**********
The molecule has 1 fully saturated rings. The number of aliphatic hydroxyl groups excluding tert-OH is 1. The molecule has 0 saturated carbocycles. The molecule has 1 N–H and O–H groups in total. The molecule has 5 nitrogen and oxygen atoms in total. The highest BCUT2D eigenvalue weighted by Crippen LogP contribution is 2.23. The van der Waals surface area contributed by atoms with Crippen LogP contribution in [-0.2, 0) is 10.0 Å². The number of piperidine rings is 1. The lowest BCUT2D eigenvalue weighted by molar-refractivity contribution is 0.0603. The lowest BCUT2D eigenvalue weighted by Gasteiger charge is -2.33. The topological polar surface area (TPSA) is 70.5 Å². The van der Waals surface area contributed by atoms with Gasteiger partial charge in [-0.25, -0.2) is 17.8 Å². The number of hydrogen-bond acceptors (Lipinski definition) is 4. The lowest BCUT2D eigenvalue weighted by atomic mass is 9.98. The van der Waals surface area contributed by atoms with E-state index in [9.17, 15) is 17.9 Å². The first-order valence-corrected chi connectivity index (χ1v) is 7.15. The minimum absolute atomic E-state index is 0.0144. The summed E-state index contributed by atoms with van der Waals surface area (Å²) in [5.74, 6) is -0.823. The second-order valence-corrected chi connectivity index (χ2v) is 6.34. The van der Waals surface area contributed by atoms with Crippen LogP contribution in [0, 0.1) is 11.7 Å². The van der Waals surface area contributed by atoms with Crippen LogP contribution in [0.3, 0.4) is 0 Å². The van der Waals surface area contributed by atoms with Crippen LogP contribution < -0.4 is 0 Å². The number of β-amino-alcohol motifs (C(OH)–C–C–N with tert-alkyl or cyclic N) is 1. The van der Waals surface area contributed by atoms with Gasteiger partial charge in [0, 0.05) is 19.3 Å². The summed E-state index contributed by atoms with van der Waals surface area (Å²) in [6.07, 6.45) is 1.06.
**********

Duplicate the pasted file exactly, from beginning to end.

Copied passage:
The molecule has 1 fully saturated rings. The number of aliphatic hydroxyl groups excluding tert-OH is 1. The molecule has 0 saturated carbocycles. The molecule has 1 N–H and O–H groups in total. The molecule has 5 nitrogen and oxygen atoms in total. The highest BCUT2D eigenvalue weighted by Crippen LogP contribution is 2.23. The van der Waals surface area contributed by atoms with Crippen LogP contribution in [-0.2, 0) is 10.0 Å². The number of piperidine rings is 1. The lowest BCUT2D eigenvalue weighted by molar-refractivity contribution is 0.0603. The lowest BCUT2D eigenvalue weighted by Gasteiger charge is -2.33. The topological polar surface area (TPSA) is 70.5 Å². The van der Waals surface area contributed by atoms with Gasteiger partial charge in [-0.25, -0.2) is 17.8 Å². The number of hydrogen-bond acceptors (Lipinski definition) is 4. The lowest BCUT2D eigenvalue weighted by atomic mass is 9.98. The van der Waals surface area contributed by atoms with E-state index in [9.17, 15) is 17.9 Å². The first-order valence-corrected chi connectivity index (χ1v) is 7.15. The minimum absolute atomic E-state index is 0.0144. The summed E-state index contributed by atoms with van der Waals surface area (Å²) in [5.74, 6) is -0.823. The second-order valence-corrected chi connectivity index (χ2v) is 6.34. The van der Waals surface area contributed by atoms with Crippen LogP contribution in [0, 0.1) is 11.7 Å². The van der Waals surface area contributed by atoms with Crippen LogP contribution in [0.3, 0.4) is 0 Å². The van der Waals surface area contributed by atoms with Crippen LogP contribution < -0.4 is 0 Å². The number of β-amino-alcohol motifs (C(OH)–C–C–N with tert-alkyl or cyclic N) is 1. The van der Waals surface area contributed by atoms with Gasteiger partial charge in [0, 0.05) is 19.3 Å². The summed E-state index contributed by atoms with van der Waals surface area (Å²) in [6.07, 6.45) is 1.06.